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From the article:

“Back to Blue means getting back to what matters most — our truest selves, when we are most comfortable in our own skin,” says Gap CMO Seth Farbman in its release. “It’s both a statement of how we feel as a brand, and how our customers want to live their lives and make their decisions.”

Much of the collection harkens back to the brand’s 1969 design roots. The effort includes a commitment to new digital content on a daily basis.

In addition to Facebook, Twitter, Pinterest, and Instagram, there is a Tumblr contest, encouraging consumers to create content, with the winning work earning a spot on Gap’s Tumblr, which will then be turned into Tumblr mobile ads. Gap says it’s the first time a brand will own all of Tumblr’s mobile ads in one day.

Gap is also beefing up content and adding video to its Styld.by platform, now in 30 counties, which partners with bloggers and style experts to create fall looks. There’s a series on style from Jenn Rogien, the costume designer for HBO’s “Girls,” for example. And it also includes features from 24 Gen Y style setters, including Tanisha Long from MTV’s “Girl Code” and “Urban Bush Babes” blogger Cipriana Quann, “sharing simple, raw and relatable stories about what it means to be one’s most authentic self,” it says. In the series of photos, short films and gifts, each appears in a favorite piece from the new fall “Back to Blue” collection.

The Gap, Big Data, Personalization, SHopper Marketing

Gap Shifts Focus Towards Big Data and Personalization

In a move to further marry the online and in-store shopping experience, The Gap is turning to Big Data to develop a more personalized experience. According to RIS News, they have never lacked the appropriate data, rather they needed a way to turn that data into information relevant to their shoppers.

The Gap, Big Data, Personalization, SHopper Marketing

From the article:

For The Gap, personalization will, has, and is forming the bridge between the online world and the brick-and-mortar experience. If customers shop online don’t buy, the wish list on the website will now be available on iPad mini or tablet or smartphone, and follow customers into the store. “That’s an obvious no-brainer that,” said Arthur Peck, president of growth, innovation and digital for The Gap on a recent call with analysts. “That shopping experience should be seamless across those channels and then show up and pop up in the store environment.”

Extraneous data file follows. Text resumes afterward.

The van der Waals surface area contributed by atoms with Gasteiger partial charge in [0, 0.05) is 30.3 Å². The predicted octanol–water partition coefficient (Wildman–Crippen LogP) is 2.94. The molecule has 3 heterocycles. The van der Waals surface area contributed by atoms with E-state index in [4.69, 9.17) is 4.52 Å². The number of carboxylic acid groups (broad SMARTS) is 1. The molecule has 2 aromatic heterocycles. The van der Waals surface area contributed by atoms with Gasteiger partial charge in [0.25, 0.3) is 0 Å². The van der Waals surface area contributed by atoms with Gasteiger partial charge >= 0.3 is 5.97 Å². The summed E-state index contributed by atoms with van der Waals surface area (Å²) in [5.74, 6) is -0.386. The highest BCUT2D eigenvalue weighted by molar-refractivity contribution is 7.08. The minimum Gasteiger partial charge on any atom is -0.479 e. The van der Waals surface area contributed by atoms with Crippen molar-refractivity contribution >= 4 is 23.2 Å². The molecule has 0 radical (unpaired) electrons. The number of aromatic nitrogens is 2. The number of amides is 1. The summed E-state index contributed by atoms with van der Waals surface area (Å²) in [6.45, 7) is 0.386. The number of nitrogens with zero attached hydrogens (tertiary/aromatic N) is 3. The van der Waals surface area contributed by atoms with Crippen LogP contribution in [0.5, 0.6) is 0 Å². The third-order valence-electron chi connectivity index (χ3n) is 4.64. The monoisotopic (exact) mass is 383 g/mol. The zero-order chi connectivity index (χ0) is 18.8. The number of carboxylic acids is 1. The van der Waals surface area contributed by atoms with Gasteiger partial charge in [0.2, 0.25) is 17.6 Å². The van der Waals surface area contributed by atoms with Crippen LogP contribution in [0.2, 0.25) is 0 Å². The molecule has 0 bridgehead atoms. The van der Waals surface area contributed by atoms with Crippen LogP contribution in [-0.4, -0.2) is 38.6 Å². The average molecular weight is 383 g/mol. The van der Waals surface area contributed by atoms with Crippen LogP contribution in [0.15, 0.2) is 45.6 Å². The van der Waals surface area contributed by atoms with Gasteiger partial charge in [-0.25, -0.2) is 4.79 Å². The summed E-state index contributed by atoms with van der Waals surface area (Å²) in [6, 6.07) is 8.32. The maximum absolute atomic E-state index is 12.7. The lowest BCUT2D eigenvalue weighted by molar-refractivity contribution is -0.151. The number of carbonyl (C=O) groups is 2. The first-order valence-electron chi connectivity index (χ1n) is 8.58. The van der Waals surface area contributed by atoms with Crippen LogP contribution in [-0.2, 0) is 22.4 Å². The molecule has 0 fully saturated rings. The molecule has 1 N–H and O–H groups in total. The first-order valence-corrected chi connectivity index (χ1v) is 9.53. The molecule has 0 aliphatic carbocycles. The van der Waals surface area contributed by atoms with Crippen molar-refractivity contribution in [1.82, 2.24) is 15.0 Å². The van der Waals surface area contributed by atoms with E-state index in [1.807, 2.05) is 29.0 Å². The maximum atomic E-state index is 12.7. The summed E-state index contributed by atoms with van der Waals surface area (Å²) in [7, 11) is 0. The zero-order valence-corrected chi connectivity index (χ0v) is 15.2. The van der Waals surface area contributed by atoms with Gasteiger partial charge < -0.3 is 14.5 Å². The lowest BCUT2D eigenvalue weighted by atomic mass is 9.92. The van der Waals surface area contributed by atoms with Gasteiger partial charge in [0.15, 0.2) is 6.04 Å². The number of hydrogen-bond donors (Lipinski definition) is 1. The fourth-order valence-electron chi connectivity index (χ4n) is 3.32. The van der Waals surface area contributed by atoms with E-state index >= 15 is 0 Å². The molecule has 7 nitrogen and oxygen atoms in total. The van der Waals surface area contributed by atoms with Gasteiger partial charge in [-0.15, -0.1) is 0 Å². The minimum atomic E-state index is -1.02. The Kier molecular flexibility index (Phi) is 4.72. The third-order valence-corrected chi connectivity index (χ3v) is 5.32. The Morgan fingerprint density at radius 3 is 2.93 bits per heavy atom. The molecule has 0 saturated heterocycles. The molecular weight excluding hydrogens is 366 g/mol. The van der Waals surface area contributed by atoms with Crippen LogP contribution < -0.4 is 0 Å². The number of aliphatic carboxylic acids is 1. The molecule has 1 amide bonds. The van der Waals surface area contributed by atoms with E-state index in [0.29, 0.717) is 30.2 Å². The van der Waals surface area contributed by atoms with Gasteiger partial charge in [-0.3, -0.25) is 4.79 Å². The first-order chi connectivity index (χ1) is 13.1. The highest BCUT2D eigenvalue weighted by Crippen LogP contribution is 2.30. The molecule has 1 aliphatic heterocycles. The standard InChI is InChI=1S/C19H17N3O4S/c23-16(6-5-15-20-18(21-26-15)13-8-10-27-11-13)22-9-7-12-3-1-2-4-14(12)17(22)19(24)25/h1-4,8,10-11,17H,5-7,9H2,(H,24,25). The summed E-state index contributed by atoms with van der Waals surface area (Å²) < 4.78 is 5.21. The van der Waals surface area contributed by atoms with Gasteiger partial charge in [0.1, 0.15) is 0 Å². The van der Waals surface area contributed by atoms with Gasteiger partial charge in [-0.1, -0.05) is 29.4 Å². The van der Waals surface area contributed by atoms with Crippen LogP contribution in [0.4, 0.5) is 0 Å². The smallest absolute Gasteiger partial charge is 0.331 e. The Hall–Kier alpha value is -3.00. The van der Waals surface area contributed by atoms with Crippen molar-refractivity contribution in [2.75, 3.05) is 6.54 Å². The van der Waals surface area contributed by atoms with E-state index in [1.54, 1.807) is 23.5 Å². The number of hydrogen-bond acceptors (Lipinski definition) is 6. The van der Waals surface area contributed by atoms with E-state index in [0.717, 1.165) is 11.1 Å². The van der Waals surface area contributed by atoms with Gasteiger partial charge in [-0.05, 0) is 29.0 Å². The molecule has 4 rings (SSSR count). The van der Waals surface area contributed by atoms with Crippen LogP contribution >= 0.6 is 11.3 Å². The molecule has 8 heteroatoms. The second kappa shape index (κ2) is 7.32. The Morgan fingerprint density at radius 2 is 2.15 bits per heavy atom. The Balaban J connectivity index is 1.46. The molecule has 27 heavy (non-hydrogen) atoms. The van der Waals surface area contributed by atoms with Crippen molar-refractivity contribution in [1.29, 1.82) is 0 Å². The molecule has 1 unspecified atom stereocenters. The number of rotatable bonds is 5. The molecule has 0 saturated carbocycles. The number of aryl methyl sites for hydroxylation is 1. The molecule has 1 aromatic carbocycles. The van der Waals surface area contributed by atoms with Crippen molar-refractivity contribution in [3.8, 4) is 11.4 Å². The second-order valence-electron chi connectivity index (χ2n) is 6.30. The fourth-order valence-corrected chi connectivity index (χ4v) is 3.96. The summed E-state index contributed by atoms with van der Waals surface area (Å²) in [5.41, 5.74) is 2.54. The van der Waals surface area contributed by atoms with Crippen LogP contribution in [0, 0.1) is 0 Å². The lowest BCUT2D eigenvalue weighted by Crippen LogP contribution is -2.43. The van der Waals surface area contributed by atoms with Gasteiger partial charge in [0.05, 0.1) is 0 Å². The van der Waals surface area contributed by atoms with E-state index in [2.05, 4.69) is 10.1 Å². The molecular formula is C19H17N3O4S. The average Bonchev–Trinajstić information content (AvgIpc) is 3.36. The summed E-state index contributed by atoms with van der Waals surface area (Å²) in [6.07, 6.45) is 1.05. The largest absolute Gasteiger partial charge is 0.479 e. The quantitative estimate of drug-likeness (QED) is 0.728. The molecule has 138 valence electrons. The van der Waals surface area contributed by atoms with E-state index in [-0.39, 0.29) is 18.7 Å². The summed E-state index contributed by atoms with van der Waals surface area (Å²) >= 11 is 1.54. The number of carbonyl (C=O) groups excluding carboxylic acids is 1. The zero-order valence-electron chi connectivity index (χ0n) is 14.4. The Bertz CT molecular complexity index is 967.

Personalization comes to life when a device lights up as customers cross the lease line, recognizes who they are, and the shopping experience begins there. Bringing this to life will create a great multi-tender loyalty experience.

“What we’re talking about with multi-tender loyalty experience is giving you, the customer, the incentive to self-identify at the beginning of your shopping experience,” continued Peck. “And that allows us to then initiate a personalized shopping experience, whether it’s on the website or in a brick-and-mortar experience. It allows us to personalize a promotional offer. You can derive individual elasticity curves on the basis of a pretty modest amount of data. It allows us to personalize product information as you’re walking across the store. A sales associate today would have to recognize me, know when I was last in the store, know what my size is and when I last purchased 1969 denim to tell me that, when I come into the store again, there are new washes available in my favorite fit and size.”